Urban Comics: Infrastructure and the Global City in Contemporary Graphic Narratives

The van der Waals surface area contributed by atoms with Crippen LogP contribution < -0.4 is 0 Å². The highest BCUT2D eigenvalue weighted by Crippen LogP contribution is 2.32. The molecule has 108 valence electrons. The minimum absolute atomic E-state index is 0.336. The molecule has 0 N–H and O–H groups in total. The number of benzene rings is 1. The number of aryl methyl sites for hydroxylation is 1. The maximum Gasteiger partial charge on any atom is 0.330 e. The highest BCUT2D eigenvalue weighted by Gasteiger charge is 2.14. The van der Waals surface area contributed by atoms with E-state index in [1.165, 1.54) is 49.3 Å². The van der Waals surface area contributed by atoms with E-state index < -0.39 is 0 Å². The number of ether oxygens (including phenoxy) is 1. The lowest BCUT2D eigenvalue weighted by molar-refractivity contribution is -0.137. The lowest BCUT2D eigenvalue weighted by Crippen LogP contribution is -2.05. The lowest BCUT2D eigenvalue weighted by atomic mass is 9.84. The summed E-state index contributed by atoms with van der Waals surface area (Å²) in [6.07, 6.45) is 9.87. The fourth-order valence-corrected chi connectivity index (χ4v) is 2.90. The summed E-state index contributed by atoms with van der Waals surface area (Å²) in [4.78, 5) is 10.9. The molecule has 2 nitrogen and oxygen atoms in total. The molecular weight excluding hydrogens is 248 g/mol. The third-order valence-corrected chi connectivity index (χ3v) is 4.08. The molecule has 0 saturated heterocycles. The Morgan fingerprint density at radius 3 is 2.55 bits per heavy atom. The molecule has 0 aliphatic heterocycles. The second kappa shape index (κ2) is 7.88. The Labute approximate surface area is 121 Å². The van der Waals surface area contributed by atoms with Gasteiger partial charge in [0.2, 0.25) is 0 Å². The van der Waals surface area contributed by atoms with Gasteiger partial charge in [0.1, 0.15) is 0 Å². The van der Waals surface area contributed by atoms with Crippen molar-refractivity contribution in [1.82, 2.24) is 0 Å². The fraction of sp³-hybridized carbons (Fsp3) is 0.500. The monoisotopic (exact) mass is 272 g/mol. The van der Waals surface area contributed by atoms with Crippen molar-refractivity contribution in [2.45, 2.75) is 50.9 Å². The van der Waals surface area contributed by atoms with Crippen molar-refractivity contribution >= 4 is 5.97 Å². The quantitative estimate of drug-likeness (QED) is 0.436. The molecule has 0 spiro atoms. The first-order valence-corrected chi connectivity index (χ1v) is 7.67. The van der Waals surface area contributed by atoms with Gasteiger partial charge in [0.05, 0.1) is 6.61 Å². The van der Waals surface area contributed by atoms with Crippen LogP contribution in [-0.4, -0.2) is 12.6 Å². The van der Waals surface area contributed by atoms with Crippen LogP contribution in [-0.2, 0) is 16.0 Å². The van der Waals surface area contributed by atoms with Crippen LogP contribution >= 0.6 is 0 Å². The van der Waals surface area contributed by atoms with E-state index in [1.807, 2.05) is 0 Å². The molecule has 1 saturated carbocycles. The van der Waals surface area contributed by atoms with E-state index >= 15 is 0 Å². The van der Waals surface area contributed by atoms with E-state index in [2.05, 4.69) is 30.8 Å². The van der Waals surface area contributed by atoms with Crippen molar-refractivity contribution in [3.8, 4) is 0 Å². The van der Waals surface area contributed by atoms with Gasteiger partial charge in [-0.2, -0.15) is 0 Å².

Urban Comics: Infrastructure and the Global City in Contemporary Graphic Narratives makes an important and timely contribution both to comics studies and urban studies, offering a decolonisation and reconfiguration of both of these already interdisciplinary fields. With chapter-length discussions of comics from cities such as Cairo, Cape Town, New Orleans, Delhi and Beirut, this book shows how artistic collectives and urban social movements working across the global South are producing some of the most exciting and formally innovative graphic narratives of the contemporary moment. Throughout, the author reads an expansive range of graphic narratives through the vocabulary of urban studies to argue that these formal innovations should be thought of as a kind of infrastructure. This `infrastructural form' allows urban comics to reveal that the built environments of our cities are not static, banal, or depoliticised, but rather highly charged material spaces that allow some forms of social life to exist while also prohibiting others. Built from a formal infrastructure of grids, gutters and panels, and capable of volumetric, multi-scalar perspectives, this book shows how urban comics are able to represent, repair and even rebuild contemporary global cities toward more socially just and sustainable ends. Operating at the intersection of comics studies and urban studies, and offering large global surveys alongside close textual and visual analyses, this book explores and opens up the fascinating relationship between comics and graphic narratives, on the one hand, and cities and urban spaces, on the other.